Create [font=courier new,courier,monospace]list<int>::iterator it_end[/font], set it equal to [font=courier new,courier,monospace]m_vNumbers.end()[/font].
Check if [font=courier new,courier,monospace]it != it_end[/font]. It doesn't, so continue.
Check if [font=courier new,courier,monospace]*it[/font] is equal to [font=courier new,courier,monospace]obj[/font]. It is, so go into the if statement.
Erase [font=courier new,courier,monospace]it[/font] from [font=courier new,courier,monospace]m_vNumbers[/font] (note that this invalidates [font=courier new,courier,monospace]it[/font]!).
Now increment [font=courier new,courier,monospace]it[/font]. Crash! Why? Because you erased it and invalidated it. it doesn't exist anymore, so you can't increment it.

You can do something like this:


list<int>::iterator it = m_vNumbers.begin();
list<int>::iterator it_end = m_vNumbers.end();
while (it != it_end)
{
if( (*it) == obj )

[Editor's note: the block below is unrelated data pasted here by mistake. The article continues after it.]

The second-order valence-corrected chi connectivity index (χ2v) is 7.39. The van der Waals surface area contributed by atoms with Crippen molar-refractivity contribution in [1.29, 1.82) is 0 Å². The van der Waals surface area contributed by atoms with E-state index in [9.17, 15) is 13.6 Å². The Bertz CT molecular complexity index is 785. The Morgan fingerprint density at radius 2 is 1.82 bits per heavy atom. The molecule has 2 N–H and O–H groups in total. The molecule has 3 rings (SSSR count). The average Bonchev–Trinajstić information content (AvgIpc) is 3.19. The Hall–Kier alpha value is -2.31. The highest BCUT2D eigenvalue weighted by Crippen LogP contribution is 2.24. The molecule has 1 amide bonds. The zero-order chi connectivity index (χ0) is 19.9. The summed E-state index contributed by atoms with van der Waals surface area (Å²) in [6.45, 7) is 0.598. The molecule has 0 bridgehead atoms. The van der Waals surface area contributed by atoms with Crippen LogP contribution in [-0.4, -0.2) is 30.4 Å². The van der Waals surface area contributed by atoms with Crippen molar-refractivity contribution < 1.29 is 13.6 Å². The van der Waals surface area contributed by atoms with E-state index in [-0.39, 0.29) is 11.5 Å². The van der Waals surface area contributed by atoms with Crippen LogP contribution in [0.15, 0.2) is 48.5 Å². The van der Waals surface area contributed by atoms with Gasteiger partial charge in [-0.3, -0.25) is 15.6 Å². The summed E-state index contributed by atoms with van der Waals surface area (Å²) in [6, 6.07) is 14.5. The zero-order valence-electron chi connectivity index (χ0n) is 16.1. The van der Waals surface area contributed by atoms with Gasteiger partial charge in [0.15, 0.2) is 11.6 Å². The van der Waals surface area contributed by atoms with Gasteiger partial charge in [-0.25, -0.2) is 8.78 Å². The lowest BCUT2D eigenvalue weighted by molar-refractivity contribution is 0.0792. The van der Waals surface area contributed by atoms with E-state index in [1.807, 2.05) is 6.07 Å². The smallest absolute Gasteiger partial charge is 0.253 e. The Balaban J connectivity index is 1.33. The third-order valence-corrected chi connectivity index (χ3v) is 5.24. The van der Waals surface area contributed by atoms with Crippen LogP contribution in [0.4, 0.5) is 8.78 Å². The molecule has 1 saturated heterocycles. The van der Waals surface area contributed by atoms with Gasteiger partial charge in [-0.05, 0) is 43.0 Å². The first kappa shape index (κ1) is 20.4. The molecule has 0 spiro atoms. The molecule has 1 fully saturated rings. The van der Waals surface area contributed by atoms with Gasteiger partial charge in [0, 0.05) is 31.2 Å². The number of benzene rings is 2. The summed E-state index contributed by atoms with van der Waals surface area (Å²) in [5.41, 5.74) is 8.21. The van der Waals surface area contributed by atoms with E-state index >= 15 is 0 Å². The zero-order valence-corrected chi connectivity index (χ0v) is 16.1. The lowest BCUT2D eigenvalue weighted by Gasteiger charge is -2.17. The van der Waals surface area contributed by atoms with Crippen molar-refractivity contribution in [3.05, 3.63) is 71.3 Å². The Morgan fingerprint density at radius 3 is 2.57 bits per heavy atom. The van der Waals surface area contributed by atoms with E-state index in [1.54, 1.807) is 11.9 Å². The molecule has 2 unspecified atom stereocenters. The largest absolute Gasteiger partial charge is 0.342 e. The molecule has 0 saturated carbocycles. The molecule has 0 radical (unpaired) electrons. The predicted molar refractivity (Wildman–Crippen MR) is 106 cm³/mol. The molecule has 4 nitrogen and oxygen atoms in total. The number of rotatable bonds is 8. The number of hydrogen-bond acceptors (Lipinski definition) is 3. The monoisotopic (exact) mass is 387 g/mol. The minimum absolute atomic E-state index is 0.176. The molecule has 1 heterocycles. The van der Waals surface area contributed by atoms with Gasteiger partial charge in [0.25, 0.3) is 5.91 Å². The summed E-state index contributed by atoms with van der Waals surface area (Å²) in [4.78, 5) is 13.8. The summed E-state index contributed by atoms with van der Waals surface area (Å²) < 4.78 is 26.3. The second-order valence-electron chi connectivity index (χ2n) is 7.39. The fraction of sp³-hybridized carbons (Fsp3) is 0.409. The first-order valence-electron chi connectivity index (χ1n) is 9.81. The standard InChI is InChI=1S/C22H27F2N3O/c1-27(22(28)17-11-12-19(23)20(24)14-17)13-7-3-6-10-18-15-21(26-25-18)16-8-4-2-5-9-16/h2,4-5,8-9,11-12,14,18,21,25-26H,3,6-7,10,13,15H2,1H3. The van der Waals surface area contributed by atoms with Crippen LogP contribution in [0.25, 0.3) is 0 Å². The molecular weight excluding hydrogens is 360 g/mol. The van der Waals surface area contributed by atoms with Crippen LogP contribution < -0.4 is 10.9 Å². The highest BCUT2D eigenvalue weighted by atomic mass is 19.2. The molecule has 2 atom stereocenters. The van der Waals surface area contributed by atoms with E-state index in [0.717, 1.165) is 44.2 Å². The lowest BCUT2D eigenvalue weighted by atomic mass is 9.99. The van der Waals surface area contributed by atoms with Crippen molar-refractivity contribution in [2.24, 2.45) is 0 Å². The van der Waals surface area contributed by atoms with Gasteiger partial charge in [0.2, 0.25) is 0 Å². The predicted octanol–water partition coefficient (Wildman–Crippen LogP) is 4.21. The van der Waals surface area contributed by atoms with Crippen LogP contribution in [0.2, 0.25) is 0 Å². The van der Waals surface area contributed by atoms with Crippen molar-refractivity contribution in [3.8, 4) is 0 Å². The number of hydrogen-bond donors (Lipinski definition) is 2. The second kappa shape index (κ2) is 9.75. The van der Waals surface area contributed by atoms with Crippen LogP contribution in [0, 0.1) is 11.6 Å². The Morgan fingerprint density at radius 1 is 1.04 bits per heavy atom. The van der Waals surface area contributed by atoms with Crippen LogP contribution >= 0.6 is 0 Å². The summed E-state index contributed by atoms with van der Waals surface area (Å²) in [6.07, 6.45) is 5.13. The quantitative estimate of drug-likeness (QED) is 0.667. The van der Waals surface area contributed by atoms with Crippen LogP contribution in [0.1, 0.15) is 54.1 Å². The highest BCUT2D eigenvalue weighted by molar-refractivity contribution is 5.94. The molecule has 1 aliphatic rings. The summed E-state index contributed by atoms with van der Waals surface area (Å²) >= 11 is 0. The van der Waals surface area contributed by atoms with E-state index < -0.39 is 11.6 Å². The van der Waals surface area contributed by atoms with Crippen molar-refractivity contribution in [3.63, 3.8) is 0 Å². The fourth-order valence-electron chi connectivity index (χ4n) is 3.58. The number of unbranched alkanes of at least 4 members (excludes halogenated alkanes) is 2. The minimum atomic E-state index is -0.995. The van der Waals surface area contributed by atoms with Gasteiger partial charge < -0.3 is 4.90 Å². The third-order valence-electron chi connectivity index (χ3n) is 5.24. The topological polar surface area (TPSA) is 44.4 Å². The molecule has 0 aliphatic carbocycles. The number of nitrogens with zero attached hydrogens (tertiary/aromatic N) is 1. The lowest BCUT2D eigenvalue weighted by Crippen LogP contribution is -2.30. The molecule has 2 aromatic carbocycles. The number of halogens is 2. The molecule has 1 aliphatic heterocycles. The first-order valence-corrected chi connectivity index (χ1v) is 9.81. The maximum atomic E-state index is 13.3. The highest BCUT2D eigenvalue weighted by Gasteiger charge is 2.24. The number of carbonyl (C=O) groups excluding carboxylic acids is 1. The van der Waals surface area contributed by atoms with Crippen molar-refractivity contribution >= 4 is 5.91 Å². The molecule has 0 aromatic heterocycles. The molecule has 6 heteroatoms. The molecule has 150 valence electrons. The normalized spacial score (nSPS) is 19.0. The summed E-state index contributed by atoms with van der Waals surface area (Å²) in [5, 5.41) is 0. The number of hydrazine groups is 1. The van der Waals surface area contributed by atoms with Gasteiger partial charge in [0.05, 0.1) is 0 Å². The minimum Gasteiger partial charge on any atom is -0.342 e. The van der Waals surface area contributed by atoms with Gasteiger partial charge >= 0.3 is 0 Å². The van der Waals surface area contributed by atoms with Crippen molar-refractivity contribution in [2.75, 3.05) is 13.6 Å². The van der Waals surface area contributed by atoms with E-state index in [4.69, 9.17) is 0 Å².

{
m_vNumbers.erase(it++);
}
else
{
++it;
}
}


Or (in a more C++ish way):

struct ShouldRemove
{
int obj;

ShouldRemove(int o) : obj(o)
{
}

bool operator()(const std::list<int>::iterator& i) const
{
return *i == obj;
}
};

m_vNumbers.erase(std::remove_if(m_vNumbers.begin(), m_vNumbers.end(), ShouldRemove(obj)), m_vNumbers.end());


[edit]

Ninja'd, plus I wrote the wrong predicate (should be fixed). If you do the while loop, you should do it Ameise's way ([font=courier new,courier,monospace]it = m_vNumbers.erase(it)[/font]) (because I think it is clearer). Edited by Cornstalks

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i think every c++ programmer face this iterator deletion problem at least once smile.png

erase returns next iterator.


list<int>::iterator it_end = m_vNumbers.end();
for(list<int>::iterator it = m_vNumbers.begin();
; it != it_end; )
{
if( (*it) == obj )
{
it = m_vNumbers.erase( it );
}
else
it++;
}
Edited by saejox

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You might also consider the erase-remove idiom which applies to this very case:

http://en.wikipedia....se-remove_idiom

This is also a perfect candidate for c++11 lambdas.
m_vNumbers.erase(std::remove_if(m_vNumbers.begin(), m_vNumbers.end(), [obj](int num){return num==obj;}), m_vNumbers.end());
[edit] Cornstalks already has it... Edited by Madhed

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For depressing implementations where erase is defined void for some containers, a common version: